Ways to Recycle Wood
Wood is one of our most familiar materials; it’s hard to imagine how we’d manage without it. It has been estimated that, worldwide, around 1.6 billion cubic metres of the stuff is harvested annually – and about 50 million cubic metres of that is used in the UK each year. Between the softwoods for construction and hardwoods for furniture and interior design, we currently import more than two thirds of what we need and according to the Wood Recyclers Organisation, generate some 5 million tonnes of post-consumer waste wood yearly.
Unfortunately, since contamination can be a problem for many potential markets, not all of this can be recycled, though at the last count, the total that actually is sits at more than 40 per cent – representing a ten-fold increase since 1996. With processing equipment getting better and better, more ways to make good use of wood waste are being developed all the time.
ReuseStraightforward reuse is obviously the most environmentally beneficial option, if at all possible, principally because it involves the least expenditure of additional energy to achieve. One obvious way is to sell any furniture that is no longer needed, but which is still in good condition – or give it away to a charity shop or local good cause.
An increasing number of areas now have formal projects in place to help and according to the Furniture Reuse Network charity, Britain throws away a staggering 10 million items of furniture each year of which three million could be reused and still more repaired. When an estimated four million children are said to live in homes which cannot afford to replace furniture if it breaks or wears out, just consigning reusable items to the skip suddenly seems an awfully uncomfortable thing to do.
Another alternative if things are simply too far gone to be passed on is to reuse the wood itself for some other purpose – though for even the most avid DIYer, there’s a limit to how many new shelves, plant-stands or bird-boxes you’re ever likely to need!
Recycled Wood ProductsBritain is also home to a long-established wood recycling industry – and it is one that has changed out of all recognition over the last twenty years. Back in the mid 1990s, almost all recycled wood fibre ended up being sent to make chipboard and MDF; today only about half of it ends up as panel board, the remainder finding “added value” markets principally in landscaping and animal bedding.
Large-scale land management users – the likes of professional gardeners and local authorities – have been quick to embrace the use of coloured wood chips for weed suppression and to brighten up paths and gardens, particularly in the light of the products “green” credentials. On the bedding side, agricultural operations such as cattle farming and poultry take the largest volume, though equine markets command the highest price. Obviously the raw material for these kinds of uses must be free from any contamination, but there is little shortage of suitable wood waste, so it seems that these markets will have plenty of opportunity to continue to expand.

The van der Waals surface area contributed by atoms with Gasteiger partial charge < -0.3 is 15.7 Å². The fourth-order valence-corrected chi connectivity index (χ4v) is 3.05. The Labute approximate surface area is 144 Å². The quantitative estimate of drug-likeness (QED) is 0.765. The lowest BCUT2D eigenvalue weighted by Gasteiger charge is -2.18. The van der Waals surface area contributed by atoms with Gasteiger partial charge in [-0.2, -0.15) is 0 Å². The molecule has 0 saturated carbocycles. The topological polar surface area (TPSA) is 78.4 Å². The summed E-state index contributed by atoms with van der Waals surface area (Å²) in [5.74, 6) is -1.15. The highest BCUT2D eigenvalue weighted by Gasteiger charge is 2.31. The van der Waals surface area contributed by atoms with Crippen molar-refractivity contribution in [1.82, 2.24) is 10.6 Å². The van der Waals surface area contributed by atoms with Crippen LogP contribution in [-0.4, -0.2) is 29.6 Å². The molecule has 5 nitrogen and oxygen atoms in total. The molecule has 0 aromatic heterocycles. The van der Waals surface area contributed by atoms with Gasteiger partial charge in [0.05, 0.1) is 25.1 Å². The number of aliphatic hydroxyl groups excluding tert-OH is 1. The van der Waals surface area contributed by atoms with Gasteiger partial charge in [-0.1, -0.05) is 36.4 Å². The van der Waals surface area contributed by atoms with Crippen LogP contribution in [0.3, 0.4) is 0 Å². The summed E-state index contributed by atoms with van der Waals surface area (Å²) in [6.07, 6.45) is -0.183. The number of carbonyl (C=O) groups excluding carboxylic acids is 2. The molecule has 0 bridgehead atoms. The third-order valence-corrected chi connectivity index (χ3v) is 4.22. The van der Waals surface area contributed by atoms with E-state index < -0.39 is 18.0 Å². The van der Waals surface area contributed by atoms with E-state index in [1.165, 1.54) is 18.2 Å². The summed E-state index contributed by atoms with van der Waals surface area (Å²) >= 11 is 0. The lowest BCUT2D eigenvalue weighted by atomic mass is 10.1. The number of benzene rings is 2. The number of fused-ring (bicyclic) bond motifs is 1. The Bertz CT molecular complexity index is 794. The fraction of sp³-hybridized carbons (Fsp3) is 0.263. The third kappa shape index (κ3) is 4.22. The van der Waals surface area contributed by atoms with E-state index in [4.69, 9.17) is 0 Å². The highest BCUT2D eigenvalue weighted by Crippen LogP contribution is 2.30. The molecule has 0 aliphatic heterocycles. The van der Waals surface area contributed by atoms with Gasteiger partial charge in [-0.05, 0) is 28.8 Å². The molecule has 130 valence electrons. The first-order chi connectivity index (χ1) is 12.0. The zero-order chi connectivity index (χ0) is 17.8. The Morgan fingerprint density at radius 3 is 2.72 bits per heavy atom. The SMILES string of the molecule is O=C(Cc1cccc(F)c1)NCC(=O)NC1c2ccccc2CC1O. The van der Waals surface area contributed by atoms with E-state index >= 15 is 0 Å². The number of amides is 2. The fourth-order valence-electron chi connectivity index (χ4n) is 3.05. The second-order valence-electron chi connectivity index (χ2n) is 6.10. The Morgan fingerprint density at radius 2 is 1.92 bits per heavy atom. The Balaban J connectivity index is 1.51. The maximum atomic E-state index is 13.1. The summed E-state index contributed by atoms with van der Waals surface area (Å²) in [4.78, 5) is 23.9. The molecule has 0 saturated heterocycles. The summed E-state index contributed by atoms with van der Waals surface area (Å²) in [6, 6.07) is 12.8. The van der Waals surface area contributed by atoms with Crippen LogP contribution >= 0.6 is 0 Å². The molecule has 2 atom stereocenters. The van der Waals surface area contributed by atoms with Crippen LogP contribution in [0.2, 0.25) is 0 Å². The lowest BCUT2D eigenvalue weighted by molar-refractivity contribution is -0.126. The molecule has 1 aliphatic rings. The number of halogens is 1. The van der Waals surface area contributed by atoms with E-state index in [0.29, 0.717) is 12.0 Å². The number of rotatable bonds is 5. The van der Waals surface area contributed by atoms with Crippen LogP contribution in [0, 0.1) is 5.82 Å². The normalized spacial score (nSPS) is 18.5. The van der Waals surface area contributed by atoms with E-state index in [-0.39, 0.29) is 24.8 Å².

Many local councils have provisions to send appropriate material for recycling. Civic amenity sites and recycling facilities will often accept wood waste from householders, and there are usually arrangements available to collect woody trade waste for a fee, either by the authority itself, or approved contractors. Increasingly also, locally run, not-for-profit community groups are forming their own wood recycling enterprises across the country, so it’s worth seeing if there’s one in your area, whether you have material to recycle, or want to buy recycled products.
Thermal RecyclingIn these days of carbon-consciousness and concerns over energy security, there’s another market opening up for reclaimed wood chips – as a sustainable and renewable fuel. Although the idea is still largely in its infancy, many of Britain’s power generators are seeing a very real place for large-scale, wood-burning power stations in the future of UK energy production. Already the biomass power stations at Wilton and Lockerbie, which both became operational in 2007, are augmenting their intake of virgin biomass with around 20 per cent recycled wood and if all goes according to plan, so-called “thermal recycling” could become very big indeed.
Wood is, of course, sustainable, which leads some to question the wisdom of worrying about recycling it at all – especially when wood only accounts for around five per cent of the average British household’s waste. There are, never-the-less, some real benefits to be had from wood-recycling, if only to reduce both the fuel use and the environmental costs associated with moving it around the country – and the globe!